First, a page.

• chevron_right

      Use Admin Roles to Share Access to LinkedIn Pages

      pubsub.dcentralisedmedia.com / LifehackerAustralia · Tuesday, 9 February, 2021 - 22:00 · 2 minutes

    Managing your business’ presence on LinkedIn takes teamwork, but unless you really know and trust your colleagues, you probably aren’t comfortable sharing the company LinkedIn page’s password with another employee just so they can post updates.

    Thankfully, LinkedIn now lets you add other users as admins for any page you own. With these new admin tools, you can give someone else the ability to post updates and manage new job listings for your company from their personal account. They never have to sign into the page.

    There are obvious privacy benefits to using LinkedIn’s new admin roles, but they can also help you organise your business by assigning admin privileges based on a person’s role in the company.

    Don’t Use LinkedIn to ‘Build Your Brand’

    Like all social networks in 2021, LinkedIn is regularly swarmed by users trying to go viral or make a splash by pontificating about their career insights. Though it isn’t as toxic as Facebook or Twitter — remaining a much more benign platform existing (mostly) outside of the social media culture...

    Read more

    There are two types of admins you can create for a LinkedIn page: Page Admins , who maintain the page’s content and communication, and Paid Media Admins who can create and manage ads and sponsored content for a page. Each type has a hierarchy of roles that grant the admin different features and privileges. Here’s a quick explanation of each:

    Page Admins:

    • Super Admin: Has full access to all admin tools, and is the only role that can edit a page’s information, deactivate a page, or add (and remove) other page admins.
    • Content Admin: Can create, post, and manage page-related updates, Events, Stories, and job listings.
    • Analyst: Can access a page’s analytics tab on LinkedIn and access the page in third-party analytics tools.

    Paid Media Admins:

    • Sponsored Content Poster: Can post sponsored content and ads on behalf of a company through their personal LinkedIn profile.

    • Lead Gen Forms Manager: Can download marketing lead data from page-associated ad campaigns.

    • Pipeline Builder: Can create and edit Pipeline Builder landing pages for other Media Admins and manage leads through LinkedIn Recruiter.

    LinkedIn says the new admin tools are rolling out to all users, but it may take some time before they’re universally available. However, once they are, you can start assigning admin roles to any employee, advertiser, or member associate with your page.

    How to become an admin on LinkedIn

    Users can request admin privileges for any page they work for or are otherwise associated with. The process is identical on desktop and mobile:

    1. Add current position with the organisation on your LinkedIn profile. As LinkedIn’s support page notes , this is a required step to ensure you’re qualified to be an admin.
    2. Open the LinkedIn page you’re requesting admin privileges for.
    3. Click/tap the three dot “More” icon.
    4. Select “Request Admin.”
    5. Confirm that you’re authorised to become an Admin, then click/tap “Request access.”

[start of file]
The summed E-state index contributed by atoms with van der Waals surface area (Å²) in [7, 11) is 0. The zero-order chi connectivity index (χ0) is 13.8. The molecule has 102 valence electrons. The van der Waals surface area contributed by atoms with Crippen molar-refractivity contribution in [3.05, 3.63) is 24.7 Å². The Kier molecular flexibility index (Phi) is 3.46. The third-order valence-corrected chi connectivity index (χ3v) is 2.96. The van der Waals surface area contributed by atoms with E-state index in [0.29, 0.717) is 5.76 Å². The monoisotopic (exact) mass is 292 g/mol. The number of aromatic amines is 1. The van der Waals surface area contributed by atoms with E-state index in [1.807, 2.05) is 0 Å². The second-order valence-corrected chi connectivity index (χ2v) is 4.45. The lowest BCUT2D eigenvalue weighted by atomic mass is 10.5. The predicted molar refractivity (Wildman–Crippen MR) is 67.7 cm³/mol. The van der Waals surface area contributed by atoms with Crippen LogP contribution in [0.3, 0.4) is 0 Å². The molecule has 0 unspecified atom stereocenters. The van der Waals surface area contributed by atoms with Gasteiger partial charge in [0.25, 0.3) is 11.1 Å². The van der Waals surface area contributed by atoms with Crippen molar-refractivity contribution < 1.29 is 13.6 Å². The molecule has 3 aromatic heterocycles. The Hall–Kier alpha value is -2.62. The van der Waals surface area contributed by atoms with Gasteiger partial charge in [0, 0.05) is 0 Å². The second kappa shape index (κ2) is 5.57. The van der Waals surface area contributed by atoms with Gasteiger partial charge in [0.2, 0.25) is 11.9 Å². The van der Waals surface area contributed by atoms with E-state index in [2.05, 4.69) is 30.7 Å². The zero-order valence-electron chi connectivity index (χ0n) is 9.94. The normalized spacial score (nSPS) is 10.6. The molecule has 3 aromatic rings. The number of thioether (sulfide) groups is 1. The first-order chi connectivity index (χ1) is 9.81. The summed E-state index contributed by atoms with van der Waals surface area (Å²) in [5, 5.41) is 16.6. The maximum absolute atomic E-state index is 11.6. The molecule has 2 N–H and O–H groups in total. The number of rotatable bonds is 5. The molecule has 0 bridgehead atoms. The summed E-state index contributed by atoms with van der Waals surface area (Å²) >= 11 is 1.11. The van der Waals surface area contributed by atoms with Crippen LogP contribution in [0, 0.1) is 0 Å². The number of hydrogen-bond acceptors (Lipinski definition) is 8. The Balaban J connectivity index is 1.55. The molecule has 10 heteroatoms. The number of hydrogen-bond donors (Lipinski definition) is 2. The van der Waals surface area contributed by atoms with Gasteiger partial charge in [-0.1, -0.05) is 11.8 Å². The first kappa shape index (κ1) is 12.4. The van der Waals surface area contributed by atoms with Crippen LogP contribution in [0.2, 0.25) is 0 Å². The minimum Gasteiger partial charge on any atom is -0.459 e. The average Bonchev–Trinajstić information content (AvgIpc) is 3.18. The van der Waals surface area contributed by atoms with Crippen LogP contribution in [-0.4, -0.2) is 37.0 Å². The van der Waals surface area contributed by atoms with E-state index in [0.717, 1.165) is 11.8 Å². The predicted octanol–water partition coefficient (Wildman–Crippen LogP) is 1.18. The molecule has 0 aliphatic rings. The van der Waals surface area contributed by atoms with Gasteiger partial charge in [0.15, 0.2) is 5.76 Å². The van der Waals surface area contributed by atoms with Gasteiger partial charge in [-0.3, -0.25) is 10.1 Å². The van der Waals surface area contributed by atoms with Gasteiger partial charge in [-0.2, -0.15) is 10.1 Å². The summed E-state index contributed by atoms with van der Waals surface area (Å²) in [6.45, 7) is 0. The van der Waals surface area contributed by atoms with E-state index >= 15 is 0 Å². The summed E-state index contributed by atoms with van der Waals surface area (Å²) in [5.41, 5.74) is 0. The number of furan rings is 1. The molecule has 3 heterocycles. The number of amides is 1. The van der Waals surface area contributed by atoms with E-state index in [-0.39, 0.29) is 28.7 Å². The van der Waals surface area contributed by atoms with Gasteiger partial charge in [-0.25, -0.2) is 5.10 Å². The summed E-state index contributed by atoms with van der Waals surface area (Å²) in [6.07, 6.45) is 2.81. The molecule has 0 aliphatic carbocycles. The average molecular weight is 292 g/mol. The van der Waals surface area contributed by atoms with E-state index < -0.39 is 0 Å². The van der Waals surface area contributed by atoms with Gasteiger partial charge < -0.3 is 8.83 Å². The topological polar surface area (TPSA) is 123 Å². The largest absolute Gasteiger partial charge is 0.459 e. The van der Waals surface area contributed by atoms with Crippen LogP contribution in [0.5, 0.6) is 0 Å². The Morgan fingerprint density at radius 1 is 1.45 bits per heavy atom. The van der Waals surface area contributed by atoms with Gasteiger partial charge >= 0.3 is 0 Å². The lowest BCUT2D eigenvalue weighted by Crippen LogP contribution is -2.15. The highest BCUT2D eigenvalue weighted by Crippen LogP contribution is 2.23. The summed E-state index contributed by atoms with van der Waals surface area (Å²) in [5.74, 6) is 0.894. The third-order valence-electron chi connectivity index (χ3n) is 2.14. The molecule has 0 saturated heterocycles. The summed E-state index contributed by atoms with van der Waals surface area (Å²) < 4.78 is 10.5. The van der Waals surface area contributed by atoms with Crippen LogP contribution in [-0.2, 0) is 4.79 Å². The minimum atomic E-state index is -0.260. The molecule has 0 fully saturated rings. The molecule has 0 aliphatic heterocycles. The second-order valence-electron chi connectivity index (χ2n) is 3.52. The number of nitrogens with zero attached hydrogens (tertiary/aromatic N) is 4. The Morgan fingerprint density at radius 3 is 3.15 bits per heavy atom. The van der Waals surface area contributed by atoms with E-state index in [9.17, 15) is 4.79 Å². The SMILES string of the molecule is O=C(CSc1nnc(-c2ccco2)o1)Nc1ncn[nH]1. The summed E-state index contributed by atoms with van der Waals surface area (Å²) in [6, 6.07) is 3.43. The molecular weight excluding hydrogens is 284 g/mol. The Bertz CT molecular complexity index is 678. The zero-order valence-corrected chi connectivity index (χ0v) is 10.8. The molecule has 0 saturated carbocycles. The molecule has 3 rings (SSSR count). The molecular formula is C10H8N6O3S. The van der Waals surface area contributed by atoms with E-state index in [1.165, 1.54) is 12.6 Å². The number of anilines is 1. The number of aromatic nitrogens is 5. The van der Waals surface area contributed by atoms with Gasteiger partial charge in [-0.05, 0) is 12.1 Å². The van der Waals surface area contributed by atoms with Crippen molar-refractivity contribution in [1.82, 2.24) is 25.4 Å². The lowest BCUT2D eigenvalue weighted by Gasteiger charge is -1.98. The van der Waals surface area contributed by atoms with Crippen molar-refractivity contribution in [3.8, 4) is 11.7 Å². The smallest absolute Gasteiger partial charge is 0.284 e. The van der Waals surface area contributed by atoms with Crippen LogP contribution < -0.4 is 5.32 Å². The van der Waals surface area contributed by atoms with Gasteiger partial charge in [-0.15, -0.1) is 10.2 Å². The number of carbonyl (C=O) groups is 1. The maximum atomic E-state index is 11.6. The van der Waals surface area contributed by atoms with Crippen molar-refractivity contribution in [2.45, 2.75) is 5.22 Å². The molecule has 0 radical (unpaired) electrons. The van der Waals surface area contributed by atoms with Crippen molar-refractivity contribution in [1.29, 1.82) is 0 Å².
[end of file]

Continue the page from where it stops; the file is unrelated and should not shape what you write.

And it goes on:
6. You’ll receive a notification once your request is approved.

    (Note that requesting access grants that page’s Super Admins access to your profile’s public info.)

    The post Use Admin Roles to Share Access to LinkedIn Pages appeared first on Lifehacker Australia .

    • chevron_right

      How to Find and Support Local Black-Owned Businesses

      pubsub.dcentralisedmedia.com / LifehackerAustralia · Thursday, 4 February, 2021 - 22:45 · 1 minute

    Supporting Black businesses can be difficult if you don’t know where to look. Thankfully, several apps have set out to correct that, making it easier to find both common and unique items you need — all provided by Black business owners.

    Official Black Wall Street

    The Official Black Wall Street app pays tribute to the all-Black community in Tulsa, Oklahoma, which was burned down in the 1920s by white supremacists. The app carries on the legacy of Black commerce by compiling a directory of Black businesses from around the country, using location technology to locate businesses near you.

    We Buy Black

    We Buy Black calls itself “the Black Amazon,” providing the user with everyday products — from laundry detergent and toothpaste to books and footwear — made by Black companies. The site’s simple layout and clear categories make for such convenient shopping, you’ll wonder if you even need Amazon at all.

    Chez nous

    While the other apps feature businesses across the United States, Chez nous offers a global listing of BIPOC-, women-, LGBTQIA-owned businesses to choose from. The app updates with new listings every week crowdsourced by consumers and other business owners. The site is beautiful, featuring vibrant imagery and proudly displaying its vision of inclusivity in entrepreneurial success. You can search categories such as music and culture, “ally-approved,” health and wellness, and even job opportunities — and if you feel like browsing, their recommendations section is a useful tool.

    Originally posted in 2017, and updated on February 04, 2021 with new recommendations.

    The post How to Find and Support Local Black-Owned Businesses appeared first on Lifehacker Australia .